Two-Part Invention, Minor Key

Two-Part Invention, Minor Key

                        Po los ojos de la monja
                        Galopan dos caballistas
                        (Across the eyes of the nun
                        Two riders galloped)
                                           —Federico Garcia Lorca
                                           Gypsy Ballads—La Monja Gitana
                        Los meutres odion el numero dos
                        (Dead men hate the number two)
                                           —Federico Garcia Lorca
                                           Small Infinite Poem

His long cold hands shouted across black keys.
Her small warm voice kissed across long white scales.
Outside a hearse bumped along cobblestones
eluding words, holding time. The lost hearse—
because a wrong turn martyred him. Undone,
turned back. Her window let a breeze reverse
form. Music held its breath. A magnolia tree—
the curtains. A song stopped. A ghost exhaled
long cold leaves, shouting at random black keys—
No voice warmed her small kiss. She stretched white scales,
trembled. Garden gates opened, stiff with rust
until they cracked. His long fingers broke notes.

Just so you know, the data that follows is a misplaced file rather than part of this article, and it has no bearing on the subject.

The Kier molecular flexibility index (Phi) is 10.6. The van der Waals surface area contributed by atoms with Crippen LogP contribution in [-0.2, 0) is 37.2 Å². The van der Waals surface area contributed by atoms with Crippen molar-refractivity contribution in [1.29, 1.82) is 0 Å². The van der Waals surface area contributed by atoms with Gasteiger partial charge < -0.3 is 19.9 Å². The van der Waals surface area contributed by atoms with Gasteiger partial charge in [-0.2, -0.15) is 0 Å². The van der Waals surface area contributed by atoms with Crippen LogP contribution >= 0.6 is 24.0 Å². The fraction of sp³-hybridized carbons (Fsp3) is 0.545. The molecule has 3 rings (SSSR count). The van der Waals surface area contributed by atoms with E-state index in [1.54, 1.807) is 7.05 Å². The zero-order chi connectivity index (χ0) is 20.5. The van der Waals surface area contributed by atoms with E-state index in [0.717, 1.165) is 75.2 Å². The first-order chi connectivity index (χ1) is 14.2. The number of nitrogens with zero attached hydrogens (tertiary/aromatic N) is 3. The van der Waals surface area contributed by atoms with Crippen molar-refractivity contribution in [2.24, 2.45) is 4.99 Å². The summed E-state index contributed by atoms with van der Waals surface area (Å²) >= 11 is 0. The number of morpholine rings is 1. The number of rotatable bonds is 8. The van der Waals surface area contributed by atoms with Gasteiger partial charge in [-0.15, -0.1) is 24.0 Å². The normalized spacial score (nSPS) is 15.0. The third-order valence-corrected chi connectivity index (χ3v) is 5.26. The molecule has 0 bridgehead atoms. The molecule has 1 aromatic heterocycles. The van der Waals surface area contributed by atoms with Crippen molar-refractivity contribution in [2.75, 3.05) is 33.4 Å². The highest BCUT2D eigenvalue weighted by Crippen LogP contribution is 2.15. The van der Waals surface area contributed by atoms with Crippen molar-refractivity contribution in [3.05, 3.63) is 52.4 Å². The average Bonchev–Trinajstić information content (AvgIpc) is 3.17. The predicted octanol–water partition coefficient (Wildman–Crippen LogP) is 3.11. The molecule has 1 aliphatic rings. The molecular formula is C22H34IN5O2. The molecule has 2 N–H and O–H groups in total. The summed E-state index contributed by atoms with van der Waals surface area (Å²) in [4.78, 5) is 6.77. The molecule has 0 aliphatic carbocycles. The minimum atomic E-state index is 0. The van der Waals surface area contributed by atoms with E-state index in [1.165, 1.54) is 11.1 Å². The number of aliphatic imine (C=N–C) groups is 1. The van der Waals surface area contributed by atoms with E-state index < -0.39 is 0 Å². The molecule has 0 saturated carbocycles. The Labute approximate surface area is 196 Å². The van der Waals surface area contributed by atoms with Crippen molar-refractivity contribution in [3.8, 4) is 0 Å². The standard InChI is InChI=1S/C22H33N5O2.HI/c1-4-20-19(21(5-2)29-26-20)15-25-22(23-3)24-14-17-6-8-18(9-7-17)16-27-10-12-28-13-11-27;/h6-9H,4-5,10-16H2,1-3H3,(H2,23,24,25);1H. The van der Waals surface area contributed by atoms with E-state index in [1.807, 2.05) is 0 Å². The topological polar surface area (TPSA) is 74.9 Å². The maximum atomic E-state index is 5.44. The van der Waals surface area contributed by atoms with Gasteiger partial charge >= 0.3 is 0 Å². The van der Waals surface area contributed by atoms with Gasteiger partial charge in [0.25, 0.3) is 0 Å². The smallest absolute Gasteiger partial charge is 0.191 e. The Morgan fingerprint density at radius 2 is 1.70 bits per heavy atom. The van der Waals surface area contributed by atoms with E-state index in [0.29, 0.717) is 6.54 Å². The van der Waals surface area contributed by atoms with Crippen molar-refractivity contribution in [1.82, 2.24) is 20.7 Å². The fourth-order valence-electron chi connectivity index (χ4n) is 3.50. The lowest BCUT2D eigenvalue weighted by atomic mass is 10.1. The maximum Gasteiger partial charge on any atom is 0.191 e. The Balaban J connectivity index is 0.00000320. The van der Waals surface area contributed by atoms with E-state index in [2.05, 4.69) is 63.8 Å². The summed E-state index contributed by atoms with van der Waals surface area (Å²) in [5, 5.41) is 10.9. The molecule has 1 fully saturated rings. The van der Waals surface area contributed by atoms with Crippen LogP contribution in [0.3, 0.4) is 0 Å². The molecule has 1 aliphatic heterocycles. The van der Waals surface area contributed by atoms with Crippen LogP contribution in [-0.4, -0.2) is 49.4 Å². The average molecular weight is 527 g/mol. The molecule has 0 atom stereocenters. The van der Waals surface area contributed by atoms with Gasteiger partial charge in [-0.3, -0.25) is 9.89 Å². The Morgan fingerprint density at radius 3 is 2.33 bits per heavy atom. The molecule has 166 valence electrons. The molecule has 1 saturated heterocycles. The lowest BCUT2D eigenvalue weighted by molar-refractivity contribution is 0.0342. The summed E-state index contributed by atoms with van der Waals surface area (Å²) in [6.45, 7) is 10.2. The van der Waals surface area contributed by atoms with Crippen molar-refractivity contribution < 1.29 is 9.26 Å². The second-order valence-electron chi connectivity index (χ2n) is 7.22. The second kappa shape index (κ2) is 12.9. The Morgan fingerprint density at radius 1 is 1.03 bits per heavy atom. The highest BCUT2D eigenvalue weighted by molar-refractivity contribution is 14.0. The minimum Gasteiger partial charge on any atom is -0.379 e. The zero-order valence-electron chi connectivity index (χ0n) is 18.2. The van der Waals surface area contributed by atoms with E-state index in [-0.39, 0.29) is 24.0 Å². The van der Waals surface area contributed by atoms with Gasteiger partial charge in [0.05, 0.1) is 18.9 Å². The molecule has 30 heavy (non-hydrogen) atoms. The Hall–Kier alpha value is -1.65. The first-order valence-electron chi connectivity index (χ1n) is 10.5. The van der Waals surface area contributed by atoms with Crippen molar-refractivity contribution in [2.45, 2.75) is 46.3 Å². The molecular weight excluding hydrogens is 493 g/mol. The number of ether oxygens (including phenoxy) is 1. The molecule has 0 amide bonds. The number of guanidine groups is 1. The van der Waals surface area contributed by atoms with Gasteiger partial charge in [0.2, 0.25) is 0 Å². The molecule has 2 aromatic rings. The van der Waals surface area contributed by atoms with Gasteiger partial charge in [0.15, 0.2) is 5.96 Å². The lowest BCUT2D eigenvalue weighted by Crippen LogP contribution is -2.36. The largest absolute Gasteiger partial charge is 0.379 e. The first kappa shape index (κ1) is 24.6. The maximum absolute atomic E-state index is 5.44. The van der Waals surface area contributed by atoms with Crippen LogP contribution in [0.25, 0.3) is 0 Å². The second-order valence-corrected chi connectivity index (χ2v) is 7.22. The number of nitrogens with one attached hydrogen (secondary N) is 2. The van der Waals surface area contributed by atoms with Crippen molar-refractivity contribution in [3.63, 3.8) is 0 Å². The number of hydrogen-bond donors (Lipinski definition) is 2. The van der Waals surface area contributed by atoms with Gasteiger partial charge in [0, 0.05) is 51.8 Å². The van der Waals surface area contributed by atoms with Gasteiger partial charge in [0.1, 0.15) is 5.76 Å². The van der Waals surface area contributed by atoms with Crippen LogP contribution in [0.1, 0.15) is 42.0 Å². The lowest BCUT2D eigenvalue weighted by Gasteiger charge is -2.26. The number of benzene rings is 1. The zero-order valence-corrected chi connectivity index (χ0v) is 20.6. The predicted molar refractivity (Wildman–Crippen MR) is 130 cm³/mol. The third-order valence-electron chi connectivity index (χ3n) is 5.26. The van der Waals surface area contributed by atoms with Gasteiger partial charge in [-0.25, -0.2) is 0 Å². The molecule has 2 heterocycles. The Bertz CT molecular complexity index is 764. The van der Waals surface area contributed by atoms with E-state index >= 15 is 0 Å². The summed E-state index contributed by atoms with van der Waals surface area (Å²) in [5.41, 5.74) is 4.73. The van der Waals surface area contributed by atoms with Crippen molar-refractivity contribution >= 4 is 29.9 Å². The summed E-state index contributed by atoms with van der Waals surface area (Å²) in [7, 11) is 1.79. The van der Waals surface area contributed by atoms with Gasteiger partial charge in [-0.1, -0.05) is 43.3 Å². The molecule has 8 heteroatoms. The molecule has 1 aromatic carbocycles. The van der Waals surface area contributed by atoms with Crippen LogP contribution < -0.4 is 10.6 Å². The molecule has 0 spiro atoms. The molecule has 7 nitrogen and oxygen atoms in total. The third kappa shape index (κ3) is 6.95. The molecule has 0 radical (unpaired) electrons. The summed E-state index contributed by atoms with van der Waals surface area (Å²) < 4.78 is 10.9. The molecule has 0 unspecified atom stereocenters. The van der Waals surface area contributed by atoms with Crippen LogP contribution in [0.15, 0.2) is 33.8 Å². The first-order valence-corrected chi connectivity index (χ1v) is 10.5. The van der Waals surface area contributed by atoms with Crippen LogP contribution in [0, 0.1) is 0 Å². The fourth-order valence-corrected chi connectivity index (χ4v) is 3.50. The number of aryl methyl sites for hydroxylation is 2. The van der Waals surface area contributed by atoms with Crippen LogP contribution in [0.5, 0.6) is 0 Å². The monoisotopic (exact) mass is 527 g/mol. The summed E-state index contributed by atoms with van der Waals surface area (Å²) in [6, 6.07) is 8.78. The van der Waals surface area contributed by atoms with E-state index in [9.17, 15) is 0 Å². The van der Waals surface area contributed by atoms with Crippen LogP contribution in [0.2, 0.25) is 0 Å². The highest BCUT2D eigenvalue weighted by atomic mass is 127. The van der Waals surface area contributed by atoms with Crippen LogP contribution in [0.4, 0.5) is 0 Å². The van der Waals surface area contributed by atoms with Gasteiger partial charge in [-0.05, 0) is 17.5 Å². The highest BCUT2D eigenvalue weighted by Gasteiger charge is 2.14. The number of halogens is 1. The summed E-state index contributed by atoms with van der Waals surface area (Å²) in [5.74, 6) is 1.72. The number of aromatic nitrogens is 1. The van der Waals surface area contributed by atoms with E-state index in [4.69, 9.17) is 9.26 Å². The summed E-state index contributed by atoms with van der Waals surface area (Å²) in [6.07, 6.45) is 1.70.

Low notes dropped like rain, broken by his touch.
Her song came home and magnolia leaves rose
yesterday’s curtains—stiff, cool as her mouth—
to some sunlight blade. She turned a sharp page
hung limp. His hands hovered over sad truth,
and checks its key signature. She’d behave
trembling. The garden stayed closed, lost to rust,
until she cracked his fingers on cold notes.


                       Homage to Calvino

                                    Evening:

                                    The Great Khan lounges
                                    on a couch
                                    Italic as these words.

                                    One nightingale sings
                                    soft as rainwater.

                                    Across from him Marco
                                    the guide—not
                                    Polo the explorer—

                                    has one more thing
                                    to say in a voice

                                    clipped as an ivory pawn
                                    on an onyx board.

                                    Silence cracks
                                    Like paper porcelain:

                                    All cities, my Khan,
                                    are invisible now—

                                    people are deafened
                                    by song factories

                                    and odors are
                                    forbidden

                                    and no one can escape
                                    their tiny screen.

                                    This book
                                    slams shut.

Mark J. Mitchell was born in Chicago and grew up in southern California. His latest poetry collection, Starting from Tu Fu, was published by Encircle Publications last year. He is fond of baseball, Miles Davis, Kafka and Dante. He lives in San Francisco with his wife, the activist Joan Juster, where he makes his living pointing out pretty things. A meager online presence can be found here.

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